US Colleges

Finding the Best Colleges to Continue Your Education as a Military Retiree

Military Retiree

Finding the Best Colleges to Continue Your Education as a Military Retiree

After years of serving in the military, it’s easy to become excellent at performing your job. If you’ve been in the military for 20 years of more, you probably have earned your share of commendations, ribbons and medals, especially if you have been deployed into combat missions. Unless you’ve spent your military career working jobs that are comparable to civilian jobs your civilian jobs skills might be rusty, in need of polishing.

You also might be wondering if you have the communications, negotiating and leadership skills to navigate your way through the civilian job market. After all, you’ve been away from the civilian job market for several years, perhaps as long as two decades.

Finding the Best Colleges and Universities

Continuing your college education at top accredited post-secondary schools is a way that you can bridge the gap between your military work skills and skills that will allow you to fill requirements listed with civilian job openings. However, it’s important that you enroll in the best colleges as there are many post-secondary schools, for profit and not-for-profit colleges and universities, that work hard to receive military tuition assistance, making you attractive to administrators at these schools.

College rankings reports provided by publications and organizations like U.S. News and World Report, The Princeton Review and The Washington Post, can save you lots of time as you compare schools. These reports provide rankings on items such as financial aid, numbers of students attending the schools, school setting, administrative policies, extracurricular activities for students and political events at the schools.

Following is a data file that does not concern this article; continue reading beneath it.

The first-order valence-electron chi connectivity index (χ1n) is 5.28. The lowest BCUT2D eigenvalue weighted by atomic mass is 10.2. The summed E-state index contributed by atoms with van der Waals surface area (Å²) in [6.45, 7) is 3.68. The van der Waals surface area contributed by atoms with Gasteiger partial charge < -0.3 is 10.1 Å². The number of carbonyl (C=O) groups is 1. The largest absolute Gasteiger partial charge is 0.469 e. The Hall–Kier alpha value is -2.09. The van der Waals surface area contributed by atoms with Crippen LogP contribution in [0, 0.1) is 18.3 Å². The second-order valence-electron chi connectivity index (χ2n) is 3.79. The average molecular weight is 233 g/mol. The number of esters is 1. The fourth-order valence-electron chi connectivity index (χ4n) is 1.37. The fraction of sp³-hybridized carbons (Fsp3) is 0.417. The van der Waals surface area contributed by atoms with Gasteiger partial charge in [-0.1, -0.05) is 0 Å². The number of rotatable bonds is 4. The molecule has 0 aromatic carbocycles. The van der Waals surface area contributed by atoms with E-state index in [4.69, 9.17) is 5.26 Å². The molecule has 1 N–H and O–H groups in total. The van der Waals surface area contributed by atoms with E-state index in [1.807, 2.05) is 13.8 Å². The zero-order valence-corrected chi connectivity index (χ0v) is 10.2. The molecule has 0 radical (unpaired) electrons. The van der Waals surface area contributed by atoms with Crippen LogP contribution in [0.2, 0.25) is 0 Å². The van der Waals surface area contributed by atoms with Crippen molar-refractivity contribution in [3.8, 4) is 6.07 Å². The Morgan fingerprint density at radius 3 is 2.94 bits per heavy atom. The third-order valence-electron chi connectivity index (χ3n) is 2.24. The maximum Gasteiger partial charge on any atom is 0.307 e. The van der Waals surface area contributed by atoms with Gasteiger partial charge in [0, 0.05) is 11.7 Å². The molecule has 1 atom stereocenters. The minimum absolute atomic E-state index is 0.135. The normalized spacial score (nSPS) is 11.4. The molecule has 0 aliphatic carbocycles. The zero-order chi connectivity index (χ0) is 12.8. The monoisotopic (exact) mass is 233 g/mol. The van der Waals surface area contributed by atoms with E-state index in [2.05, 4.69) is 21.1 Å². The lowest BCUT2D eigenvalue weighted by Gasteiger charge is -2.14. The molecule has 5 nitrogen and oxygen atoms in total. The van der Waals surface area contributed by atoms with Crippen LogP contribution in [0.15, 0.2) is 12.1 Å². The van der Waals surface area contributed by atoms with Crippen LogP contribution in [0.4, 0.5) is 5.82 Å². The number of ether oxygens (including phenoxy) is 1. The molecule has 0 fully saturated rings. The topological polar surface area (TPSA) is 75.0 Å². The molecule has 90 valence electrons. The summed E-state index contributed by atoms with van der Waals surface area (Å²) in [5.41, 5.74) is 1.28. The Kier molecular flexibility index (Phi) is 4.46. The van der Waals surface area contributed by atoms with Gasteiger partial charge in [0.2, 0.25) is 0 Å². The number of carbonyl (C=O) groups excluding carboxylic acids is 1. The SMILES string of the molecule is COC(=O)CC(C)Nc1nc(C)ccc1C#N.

Comparing Options at Top Colleges and Universities

In addition to reviewing college rankings reports, you can make the transition from military to civilian life easier on yourself by enrolling in accredited colleges and universities as soon as you retire, while you’re focused on giving yourself the best opportunities to excel as a leader in the civilian workforce. Here are a few things to consider when comparing schools:

  • College and university founding dates (this will let you know how long the postsecondary schools have been in operation)
  • Student demographics (if you attend colleges and universities that have a sizable military population, you may increase your chances of enrolling in postsecondary schools that are managed by administrators who understand challenges unique to military retirees)
  • Accreditation (This cannot be overstated. Check to ensure that colleges and universities you’re thinking about attending are fully accredited (not in the process of getting accredited) by organizations recognized by the United States Department of Education as not all accrediting organizations are recognized by the Department.)
  • Career Services (top schools have full-time career counselors who work with major employers to help students gain jobs before or soon after they graduate with degrees)
  • Tuition and fees (look at classroom and distance learning tuition and fees, especially if you’re thinking about taking virtual courses)
  • Professors’ background/work history (many postsecondary schools provide information on key professors including their work, speaking and writing experience)

Also make sure that colleges and universities you’re thinking about enrolling at are centrally located. Furthermore, consider enrolling in college with a military buddy or your spouse as having someone to share study and school work concerns with can make finishing college easier. Take advantage of military tuition assistance programs like the Post 9/11 GI Bill when it comes time to pay for your college tuition. Depending on the school you attend, you may be able to get up to $17,500 a year in military tuition assistance.